Mountlake Bridge to 520 trail …

Bikes are supposed to detour to the west side of Montlake, cross 520, cross back across Montlake, and cross back across 520 again – for three weeks.

 

Sidewalk repair and detour along Montlake Blvd E begin as soon as Monday, June 18

Montlake Boulevard map. The part between East Shelby and Hamlin Streets is labeled sidewalk closed. There’s a detour route to the left of the road

The Seattle Department of Transportation is moving forward with another local project as part of the SR 520 Montlake Phase Neighborhood Traffic Management Plan (pdf). As early as Monday, June 18, SDOT will begin to repair and widen the sidewalk along Montlake Boulevard East between East Hamlin and East Shelby streets (see project limits on the map).

An improved sidewalk makes it easier to walk and bike, and supports a connection to the new SR 520 Trail. The city project is in addition to traffic-calming projects SDOT is conducting as part of the Neighborhood Traffic Management Plan.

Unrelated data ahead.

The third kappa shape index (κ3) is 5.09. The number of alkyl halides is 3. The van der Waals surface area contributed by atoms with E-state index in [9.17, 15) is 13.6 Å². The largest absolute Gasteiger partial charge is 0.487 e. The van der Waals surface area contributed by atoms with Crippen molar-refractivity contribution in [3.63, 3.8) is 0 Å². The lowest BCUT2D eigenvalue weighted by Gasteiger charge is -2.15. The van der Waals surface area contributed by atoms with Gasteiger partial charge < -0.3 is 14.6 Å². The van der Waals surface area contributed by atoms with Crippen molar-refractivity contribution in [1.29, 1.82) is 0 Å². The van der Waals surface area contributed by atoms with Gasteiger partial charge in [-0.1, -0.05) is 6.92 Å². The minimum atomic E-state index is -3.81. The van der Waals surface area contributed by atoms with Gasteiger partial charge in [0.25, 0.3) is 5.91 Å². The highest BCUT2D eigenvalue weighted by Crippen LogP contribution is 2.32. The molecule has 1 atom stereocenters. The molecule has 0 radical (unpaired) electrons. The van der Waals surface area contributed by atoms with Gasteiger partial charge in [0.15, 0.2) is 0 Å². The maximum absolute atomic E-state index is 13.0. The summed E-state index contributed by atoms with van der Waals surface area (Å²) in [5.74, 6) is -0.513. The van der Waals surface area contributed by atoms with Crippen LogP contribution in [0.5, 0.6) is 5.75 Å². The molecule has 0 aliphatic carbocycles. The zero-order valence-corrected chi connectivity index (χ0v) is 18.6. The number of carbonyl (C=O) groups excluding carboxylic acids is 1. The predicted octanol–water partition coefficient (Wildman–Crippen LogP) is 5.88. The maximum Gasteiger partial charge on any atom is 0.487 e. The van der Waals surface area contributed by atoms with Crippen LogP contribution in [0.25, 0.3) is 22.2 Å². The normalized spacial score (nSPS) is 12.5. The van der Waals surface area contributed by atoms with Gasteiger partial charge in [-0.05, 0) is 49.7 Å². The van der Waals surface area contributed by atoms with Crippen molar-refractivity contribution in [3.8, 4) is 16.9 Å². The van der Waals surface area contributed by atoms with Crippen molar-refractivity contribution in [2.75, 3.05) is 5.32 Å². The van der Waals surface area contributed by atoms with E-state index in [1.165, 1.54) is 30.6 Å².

What to expect during construction

  • Typical construction work hours: 7 a.m. to 4 p.m.Monday through Friday, for up to 3 weeks.

  • Temporary sidewalk restrictions, with a biking and walking detour around the east side of Montlake Boulevard East between East Shelby and East Hamlin streets.

  • Those walking or biking north from Lake Washington Boulevard East will need to move to the west side of Montlake Boulevard between Lake Washington Boulevard East and East Shelby Street. Please follow all posted signs.

  • Short-term bus-lane restrictions outside of peak periods, generally 9 a.m. to 3 p.m.Mondaythrough Friday. This provides crews sufficient space to work safely.

  • Temporary bus-stop closure at the southeast corner of Montlake Boulevard East and East Shelby Street. The bus stop on the east side of Montlake Boulevard at SR 520 will remain open during this work. However, those using this bus stop will need to cross to the west side of Montlake Boulevard to proceed north (see map). Please visit King County Metro’s website for details and updates.

  • Typical construction-related noise, dust, and odors during construction work hours.

Questions about the project? Contact Golnaz Camarda at 206-684-3136 or Montlake.Traffic@Seattle.gov.

Expedia closes Elliot Bay Trail

Another one: